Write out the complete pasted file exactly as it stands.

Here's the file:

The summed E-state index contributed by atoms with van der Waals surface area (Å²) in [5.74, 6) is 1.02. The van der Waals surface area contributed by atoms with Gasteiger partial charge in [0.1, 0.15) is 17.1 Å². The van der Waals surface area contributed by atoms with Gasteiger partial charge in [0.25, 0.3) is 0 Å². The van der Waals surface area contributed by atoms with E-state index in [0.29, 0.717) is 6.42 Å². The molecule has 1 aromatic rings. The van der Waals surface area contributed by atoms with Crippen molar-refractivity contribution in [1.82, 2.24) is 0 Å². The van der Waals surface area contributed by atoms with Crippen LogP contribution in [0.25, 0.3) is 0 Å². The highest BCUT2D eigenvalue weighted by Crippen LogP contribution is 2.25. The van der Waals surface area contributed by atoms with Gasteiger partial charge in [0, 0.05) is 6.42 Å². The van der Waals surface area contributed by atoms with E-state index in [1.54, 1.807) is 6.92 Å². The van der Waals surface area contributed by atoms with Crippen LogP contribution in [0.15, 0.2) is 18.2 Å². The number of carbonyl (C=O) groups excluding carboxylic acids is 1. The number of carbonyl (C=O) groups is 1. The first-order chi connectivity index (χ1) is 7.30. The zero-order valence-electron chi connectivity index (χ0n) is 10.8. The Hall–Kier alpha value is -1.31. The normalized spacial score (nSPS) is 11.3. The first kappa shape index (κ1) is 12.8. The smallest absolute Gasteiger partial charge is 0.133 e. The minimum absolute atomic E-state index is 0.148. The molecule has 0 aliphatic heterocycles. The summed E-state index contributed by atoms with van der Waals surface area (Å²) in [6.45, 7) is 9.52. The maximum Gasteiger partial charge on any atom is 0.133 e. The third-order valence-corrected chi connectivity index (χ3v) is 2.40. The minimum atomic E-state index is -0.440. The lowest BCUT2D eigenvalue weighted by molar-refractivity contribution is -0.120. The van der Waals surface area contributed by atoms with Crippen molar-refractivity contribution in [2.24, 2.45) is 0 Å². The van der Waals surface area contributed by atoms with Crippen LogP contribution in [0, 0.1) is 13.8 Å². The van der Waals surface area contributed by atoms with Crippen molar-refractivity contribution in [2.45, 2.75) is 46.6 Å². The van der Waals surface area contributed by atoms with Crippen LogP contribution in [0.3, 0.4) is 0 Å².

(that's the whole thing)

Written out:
The summed E-state index contributed by atoms with van der Waals surface area (Å²) in [5.74, 6) is 1.02. The van der Waals surface area contributed by atoms with Gasteiger partial charge in [0.1, 0.15) is 17.1 Å². The van der Waals surface area contributed by atoms with Gasteiger partial charge in [0.25, 0.3) is 0 Å². The van der Waals surface area contributed by atoms with E-state index in [0.29, 0.717) is 6.42 Å². The molecule has 1 aromatic rings. The van der Waals surface area contributed by atoms with Crippen molar-refractivity contribution in [1.82, 2.24) is 0 Å². The van der Waals surface area contributed by atoms with Crippen LogP contribution in [0.25, 0.3) is 0 Å². The highest BCUT2D eigenvalue weighted by Crippen LogP contribution is 2.25. The van der Waals surface area contributed by atoms with Gasteiger partial charge in [0, 0.05) is 6.42 Å². The van der Waals surface area contributed by atoms with E-state index in [1.54, 1.807) is 6.92 Å². The van der Waals surface area contributed by atoms with Crippen LogP contribution in [0.15, 0.2) is 18.2 Å². The number of carbonyl (C=O) groups excluding carboxylic acids is 1. The number of carbonyl (C=O) groups is 1. The first-order chi connectivity index (χ1) is 7.30. The zero-order valence-electron chi connectivity index (χ0n) is 10.8. The Hall–Kier alpha value is -1.31. The normalized spacial score (nSPS) is 11.3. The first kappa shape index (κ1) is 12.8. The smallest absolute Gasteiger partial charge is 0.133 e. The minimum absolute atomic E-state index is 0.148. The molecule has 0 aliphatic heterocycles. The summed E-state index contributed by atoms with van der Waals surface area (Å²) in [6.45, 7) is 9.52. The maximum Gasteiger partial charge on any atom is 0.133 e. The third-order valence-corrected chi connectivity index (χ3v) is 2.40. The minimum atomic E-state index is -0.440. The lowest BCUT2D eigenvalue weighted by molar-refractivity contribution is -0.120. The van der Waals surface area contributed by atoms with Crippen molar-refractivity contribution in [2.24, 2.45) is 0 Å². The van der Waals surface area contributed by atoms with Crippen LogP contribution in [0, 0.1) is 13.8 Å². The van der Waals surface area contributed by atoms with Crippen molar-refractivity contribution in [2.45, 2.75) is 46.6 Å². The van der Waals surface area contributed by atoms with Crippen LogP contribution in [0.3, 0.4) is 0 Å².